After months of warning about how disastrous a Dilma Rousseff’s re-election would be, Brazil’s financiers and economists quickly regrouped and began suggesting that Brazil’s economy would be OK after all, just as long as the president picked a Finance Minister the market liked. Now enter Joaquim Levy: a more orthodox choice than anyone was seriously expecting and, to be sure, a source of optimism for those hoping for fiscal restraint, inflation-targeting and the maintenance of Brazil’s investment grade rating.
Prior to his announcement, I was speaking to a senior Brazilian economist on the sidelines of the Felaban conference (held in Medellin in mid November) who suggested that growth would return to the Brazilian economy – and pretty aggressively – if there was simply a signal of a policy shift in Brasilia. That would lead to investment, which would lead to growth. The switch from a consumption-led economy to an investment-led economy will be that easy, apparently. The Chinese, struggling to re-orientate their economy might be amused to know how easy it is to transform a country’s fundamental model of economic growth.
Brazil’s problems won’t be solved by appointments or statements, however investor-friendly. The country faces a fight with inflation that will be long and painful and will test the patience and discipline of policy making as the economy – and the public mood – sours. Investments won’t just materialize – they will need structural reforms to transform the basis of the economy. Fiscal cuts won’t just be achieved through realization of the problem: 85% of rampant spending is non-discretionary. Real cuts will need real reform. Good luck with that, Mr Levy. Devaluation will likely bring some potential growth from the export sector but Brazil’s productivity weakness goes far beyond the value of its currency.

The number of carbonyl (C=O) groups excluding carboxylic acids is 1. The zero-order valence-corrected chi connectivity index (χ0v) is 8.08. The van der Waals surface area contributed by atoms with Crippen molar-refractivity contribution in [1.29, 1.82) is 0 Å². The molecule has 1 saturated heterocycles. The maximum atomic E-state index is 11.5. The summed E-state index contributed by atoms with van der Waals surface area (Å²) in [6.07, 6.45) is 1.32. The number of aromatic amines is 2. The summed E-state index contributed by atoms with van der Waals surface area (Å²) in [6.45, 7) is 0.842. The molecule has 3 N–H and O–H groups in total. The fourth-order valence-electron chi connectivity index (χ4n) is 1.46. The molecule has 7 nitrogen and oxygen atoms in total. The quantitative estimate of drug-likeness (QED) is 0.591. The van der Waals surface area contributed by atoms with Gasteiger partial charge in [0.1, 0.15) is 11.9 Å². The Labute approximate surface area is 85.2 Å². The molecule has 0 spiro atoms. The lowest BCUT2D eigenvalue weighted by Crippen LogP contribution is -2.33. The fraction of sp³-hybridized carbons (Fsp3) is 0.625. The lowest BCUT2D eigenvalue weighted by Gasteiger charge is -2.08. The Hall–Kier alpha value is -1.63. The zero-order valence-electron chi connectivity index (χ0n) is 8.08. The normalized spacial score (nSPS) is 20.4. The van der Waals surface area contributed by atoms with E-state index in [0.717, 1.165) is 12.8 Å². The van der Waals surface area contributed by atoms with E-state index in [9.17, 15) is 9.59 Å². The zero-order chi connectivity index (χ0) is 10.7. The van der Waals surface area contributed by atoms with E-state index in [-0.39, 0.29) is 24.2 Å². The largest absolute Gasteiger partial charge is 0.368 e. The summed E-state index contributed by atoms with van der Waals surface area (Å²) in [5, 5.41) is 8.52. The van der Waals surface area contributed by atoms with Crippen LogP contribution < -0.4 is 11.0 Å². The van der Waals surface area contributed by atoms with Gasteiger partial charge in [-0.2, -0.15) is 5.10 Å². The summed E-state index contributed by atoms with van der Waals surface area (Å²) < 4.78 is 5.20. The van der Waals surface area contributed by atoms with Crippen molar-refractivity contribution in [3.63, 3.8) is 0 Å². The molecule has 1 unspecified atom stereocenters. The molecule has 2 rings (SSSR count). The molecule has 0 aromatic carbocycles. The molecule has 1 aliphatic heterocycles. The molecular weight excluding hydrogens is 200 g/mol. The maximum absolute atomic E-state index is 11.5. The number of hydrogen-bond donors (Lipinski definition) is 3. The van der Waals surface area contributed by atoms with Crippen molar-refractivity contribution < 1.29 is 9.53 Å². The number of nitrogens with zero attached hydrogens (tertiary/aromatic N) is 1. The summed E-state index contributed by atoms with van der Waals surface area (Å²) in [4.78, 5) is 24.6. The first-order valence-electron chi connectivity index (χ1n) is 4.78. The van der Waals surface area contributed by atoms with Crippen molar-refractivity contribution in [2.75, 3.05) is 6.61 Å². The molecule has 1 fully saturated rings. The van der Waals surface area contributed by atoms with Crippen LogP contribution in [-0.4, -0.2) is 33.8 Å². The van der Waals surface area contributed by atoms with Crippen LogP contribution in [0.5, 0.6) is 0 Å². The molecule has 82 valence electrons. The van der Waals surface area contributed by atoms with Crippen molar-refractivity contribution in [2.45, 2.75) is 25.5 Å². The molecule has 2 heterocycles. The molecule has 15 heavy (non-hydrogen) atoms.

Levy’s appointment is, of course, to be welcomed. Rousseff’s election campaign castigated bankers as thieves of food from the mouths of children – so to opt for such an orthodox member of their ranks shows how pragmatic Rousseff is prepared to be, recognition of the scale of the problem, or Lula’s continuing influence. But if, as was widely reported, Levy’s colleague at Bradesco, Luiz Trabuco, declined the post because of lack of assurances as to his autonomy, are we supposed to think Levy was given such guarantees? It would seem unlikely. In which case, what happens, when push surely comes to shove, and unpopular decisions are called for, and the ranks of the PT call for Rousseff to take the populist choice? It would be naive to think the relationship between the President and Finance Minister isn’t going to be severely tested in the coming 12 months. And it would be complacent to think that decisions will continue be taken in Brasilia to appease the markets, especially as unemployment is likely to rise in 2015.
Not everyone is complacent of course. A leading Brazilian investment fund, Credit Suisse’s CSHG Verde, recently wrote to investors saying that Brazil is “way more fragile than the market prices suggest”. The fund, which was founded by Luis Stuhlberger in 1997 (who according to Reuters has generated total returns of 8,800%), has lost money in recent months hedging against expectations of negative expected asset performance. The client letter said that: “The reasons why our hedges have not been triggered are the following: the global outlook and the extreme complacency of investors, especially foreigners, with Brazil.” Recent experience suggests locals are just as likely to be guilty of this as the foreigners.